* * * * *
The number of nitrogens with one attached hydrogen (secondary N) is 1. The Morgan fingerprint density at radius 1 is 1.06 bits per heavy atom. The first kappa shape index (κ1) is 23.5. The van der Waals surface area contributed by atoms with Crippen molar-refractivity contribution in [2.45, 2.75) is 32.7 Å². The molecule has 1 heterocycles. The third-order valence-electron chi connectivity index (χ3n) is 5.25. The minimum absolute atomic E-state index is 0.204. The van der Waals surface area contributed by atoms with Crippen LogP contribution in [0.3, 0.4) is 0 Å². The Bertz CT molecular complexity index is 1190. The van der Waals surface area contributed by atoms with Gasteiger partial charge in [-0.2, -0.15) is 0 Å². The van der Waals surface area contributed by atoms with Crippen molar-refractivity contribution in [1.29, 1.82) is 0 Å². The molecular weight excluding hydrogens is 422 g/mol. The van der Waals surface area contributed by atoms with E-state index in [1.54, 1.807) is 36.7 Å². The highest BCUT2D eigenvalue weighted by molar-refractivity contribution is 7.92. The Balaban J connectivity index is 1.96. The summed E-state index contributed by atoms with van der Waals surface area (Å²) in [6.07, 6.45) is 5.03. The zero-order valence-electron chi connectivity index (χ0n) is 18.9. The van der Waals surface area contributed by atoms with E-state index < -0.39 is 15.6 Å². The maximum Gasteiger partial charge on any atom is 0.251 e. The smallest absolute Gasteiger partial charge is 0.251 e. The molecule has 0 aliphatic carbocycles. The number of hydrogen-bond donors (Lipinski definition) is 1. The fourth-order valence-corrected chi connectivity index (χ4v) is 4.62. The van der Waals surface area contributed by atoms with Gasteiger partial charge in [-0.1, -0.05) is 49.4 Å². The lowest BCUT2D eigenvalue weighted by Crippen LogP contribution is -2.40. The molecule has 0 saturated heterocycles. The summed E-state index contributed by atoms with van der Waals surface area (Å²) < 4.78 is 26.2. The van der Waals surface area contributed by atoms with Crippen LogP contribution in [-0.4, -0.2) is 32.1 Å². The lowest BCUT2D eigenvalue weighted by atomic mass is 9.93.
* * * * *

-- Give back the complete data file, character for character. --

The number of nitrogens with one attached hydrogen (secondary N) is 1. The Morgan fingerprint density at radius 1 is 1.06 bits per heavy atom. The first kappa shape index (κ1) is 23.5. The van der Waals surface area contributed by atoms with Crippen molar-refractivity contribution in [2.45, 2.75) is 32.7 Å². The molecule has 1 heterocycles. The third-order valence-electron chi connectivity index (χ3n) is 5.25. The minimum absolute atomic E-state index is 0.204. The van der Waals surface area contributed by atoms with Crippen LogP contribution in [0.3, 0.4) is 0 Å². The Bertz CT molecular complexity index is 1190. The van der Waals surface area contributed by atoms with Gasteiger partial charge in [-0.2, -0.15) is 0 Å². The van der Waals surface area contributed by atoms with Crippen molar-refractivity contribution in [1.29, 1.82) is 0 Å². The molecular weight excluding hydrogens is 422 g/mol. The van der Waals surface area contributed by atoms with E-state index in [1.54, 1.807) is 36.7 Å². The highest BCUT2D eigenvalue weighted by molar-refractivity contribution is 7.92. The Balaban J connectivity index is 1.96. The summed E-state index contributed by atoms with van der Waals surface area (Å²) in [6.07, 6.45) is 5.03. The zero-order valence-electron chi connectivity index (χ0n) is 18.9. The van der Waals surface area contributed by atoms with E-state index < -0.39 is 15.6 Å². The maximum Gasteiger partial charge on any atom is 0.251 e. The smallest absolute Gasteiger partial charge is 0.251 e. The molecule has 0 aliphatic carbocycles. The number of hydrogen-bond donors (Lipinski definition) is 1. The fourth-order valence-corrected chi connectivity index (χ4v) is 4.62. The van der Waals surface area contributed by atoms with Gasteiger partial charge in [-0.1, -0.05) is 49.4 Å². The lowest BCUT2D eigenvalue weighted by Crippen LogP contribution is -2.40. The molecule has 0 saturated heterocycles. The summed E-state index contributed by atoms with van der Waals surface area (Å²) < 4.78 is 26.2. The van der Waals surface area contributed by atoms with Crippen LogP contribution in [-0.4, -0.2) is 32.1 Å². The lowest BCUT2D eigenvalue weighted by atomic mass is 9.93.